“It seems as if some people still feel more comfortable when their colleagues fit the heteronormative mold. I strongly believe that we should truly celebrate our diversity instead.”
“To give another example, I have a quite a lot of friends who like to paint their nails. Personally, I don´t do that, but sometimes wonder if it´s because of my own believes or because I´m just so used to adjust to what other people believe to be normal and appropriate.”
“It is an ongoing struggle to discover who you truly are because as a LGBTQIA + person you are so used to hide parts of yourself. This starts at a young age and perhaps it never really stops.”
3. Take a good look at the way your company communicates, because details matter
“If you haven´t experienced it yourself you might not realise that LGBTQIA+ people don´t come out just once in their life. In reality this is an ongoing process and something I have to reconsider in every new social or professional situation,” says Boudewijn Smit.
That´s why it´s important for companies to send out signals that provide a safe environment, and employees can be open about their sexual orientation or gender identity.
“To put the rainbow flag on your corporate website is still important, but in my opinion it´s not enough anymore,” says Boudewijn Smit. “As a company you also need to look at the images and the language that you use in general. Do you only use heterosexual couples in your corporate images, or also same-sex couples? And how gender inclusive is your corporate communication?”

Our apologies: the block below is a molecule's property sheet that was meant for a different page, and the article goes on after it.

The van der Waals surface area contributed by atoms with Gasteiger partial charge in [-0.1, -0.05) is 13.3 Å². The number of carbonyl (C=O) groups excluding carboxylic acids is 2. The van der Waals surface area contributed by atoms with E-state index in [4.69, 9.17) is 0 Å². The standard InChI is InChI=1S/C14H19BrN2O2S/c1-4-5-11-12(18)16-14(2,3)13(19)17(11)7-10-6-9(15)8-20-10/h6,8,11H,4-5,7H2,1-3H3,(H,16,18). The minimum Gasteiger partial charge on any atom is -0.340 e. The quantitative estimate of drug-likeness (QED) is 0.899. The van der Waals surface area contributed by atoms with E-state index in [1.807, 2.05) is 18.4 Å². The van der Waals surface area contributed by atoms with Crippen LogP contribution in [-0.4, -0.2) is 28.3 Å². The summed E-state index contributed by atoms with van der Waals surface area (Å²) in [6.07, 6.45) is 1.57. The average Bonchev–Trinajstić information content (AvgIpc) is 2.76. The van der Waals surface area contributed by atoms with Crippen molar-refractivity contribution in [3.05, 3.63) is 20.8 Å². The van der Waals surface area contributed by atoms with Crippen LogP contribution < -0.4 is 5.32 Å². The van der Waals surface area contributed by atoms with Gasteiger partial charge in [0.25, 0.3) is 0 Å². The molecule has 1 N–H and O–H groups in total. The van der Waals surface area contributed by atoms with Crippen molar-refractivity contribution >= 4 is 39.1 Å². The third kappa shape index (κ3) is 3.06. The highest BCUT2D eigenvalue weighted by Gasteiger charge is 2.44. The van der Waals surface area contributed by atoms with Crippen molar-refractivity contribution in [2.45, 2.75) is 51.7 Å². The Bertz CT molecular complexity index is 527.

Small adjustments in your communication can already have an enourmas impact, as Boudewijn Smit explains: “Behind my name in my emails signature I´ve added my pronouns ´He, him, his´, which means that I identify myself as a man. This is an important message to trans people, or people who don´t identify themselves with a specific gender (non-binary people). If you are, for example, biologically a man but identify yourself as a woman, you would add ´She, her, hers´.”
4. Create internal networks or collaborate with external networks
The story of Mailivika, at the beginning of this article, didn´t end there. A close friend of hers invited her to a dinner for LGBT+ young professionals in financial services. “Before this event, I would have never believed that there were so many people ´like me´ within the industry,” she writes. It was this event that gave her the courage to also come out at work.
“LGBT+ professionals usually don´t have many role models, so it´s important that companies have internal networks, or a collaboration with external networks where they can turn to,” says Boudewijn Smit, who helped to set-up both networks in his own company and industry.
5. Support your people with good HR policies
Other than the letters LGBT+ might suggest this not one group, but several groups with different fights to fight. “Gay, and lesbians, for example, are already way more accepted than trans people,” says Boudewijn Smit. “This group has to deal with much more preconceived ideas, and still have less career opportunities. One thing that companies could do to support trans people is to take them into account in their employment conditions, for example by giving support to employees who are transitioning. But most importantly to have an open conversation with them and make sure as an employer you are aware of any specific needs.”
“All things considered I´m pretty positive about the future,” says Boudewijn Smit. “Sure, I still go to webinars where all participants are white, middle aged heterosexual and cisgender men, but I also see that the younger generation is much more open to diversity, and open minded about sexual orientation and gender identity. That gives hope.”